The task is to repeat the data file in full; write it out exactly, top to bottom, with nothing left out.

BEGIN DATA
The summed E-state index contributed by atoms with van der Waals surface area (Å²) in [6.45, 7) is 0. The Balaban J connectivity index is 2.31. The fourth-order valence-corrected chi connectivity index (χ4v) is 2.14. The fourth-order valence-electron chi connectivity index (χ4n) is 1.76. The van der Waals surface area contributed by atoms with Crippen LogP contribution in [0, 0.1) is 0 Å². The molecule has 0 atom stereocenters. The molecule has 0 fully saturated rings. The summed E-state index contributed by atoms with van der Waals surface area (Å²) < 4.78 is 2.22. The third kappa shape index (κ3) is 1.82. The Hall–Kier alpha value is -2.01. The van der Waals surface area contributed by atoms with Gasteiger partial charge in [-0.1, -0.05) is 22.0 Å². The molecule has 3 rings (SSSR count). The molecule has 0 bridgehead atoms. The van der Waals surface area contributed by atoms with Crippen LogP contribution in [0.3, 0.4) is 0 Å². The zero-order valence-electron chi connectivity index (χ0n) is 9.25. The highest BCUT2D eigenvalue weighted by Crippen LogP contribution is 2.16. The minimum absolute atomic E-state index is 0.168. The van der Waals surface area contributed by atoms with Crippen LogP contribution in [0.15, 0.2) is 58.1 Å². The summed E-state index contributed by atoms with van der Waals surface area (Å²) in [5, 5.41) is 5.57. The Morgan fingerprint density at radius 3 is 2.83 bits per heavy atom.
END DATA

The summed E-state index contributed by atoms with van der Waals surface area (Å²) in [6.45, 7) is 0. The Balaban J connectivity index is 2.31. The fourth-order valence-corrected chi connectivity index (χ4v) is 2.14. The fourth-order valence-electron chi connectivity index (χ4n) is 1.76. The van der Waals surface area contributed by atoms with Crippen LogP contribution in [0, 0.1) is 0 Å². The molecule has 0 atom stereocenters. The molecule has 0 fully saturated rings. The summed E-state index contributed by atoms with van der Waals surface area (Å²) < 4.78 is 2.22. The third kappa shape index (κ3) is 1.82. The Hall–Kier alpha value is -2.01. The van der Waals surface area contributed by atoms with Gasteiger partial charge in [-0.1, -0.05) is 22.0 Å². The molecule has 3 rings (SSSR count). The molecule has 0 bridgehead atoms. The van der Waals surface area contributed by atoms with Crippen LogP contribution in [0.3, 0.4) is 0 Å². The zero-order valence-electron chi connectivity index (χ0n) is 9.25. The highest BCUT2D eigenvalue weighted by Crippen LogP contribution is 2.16. The minimum absolute atomic E-state index is 0.168. The van der Waals surface area contributed by atoms with Crippen LogP contribution in [0.15, 0.2) is 58.1 Å². The summed E-state index contributed by atoms with van der Waals surface area (Å²) in [5, 5.41) is 5.57. The Morgan fingerprint density at radius 3 is 2.83 bits per heavy atom.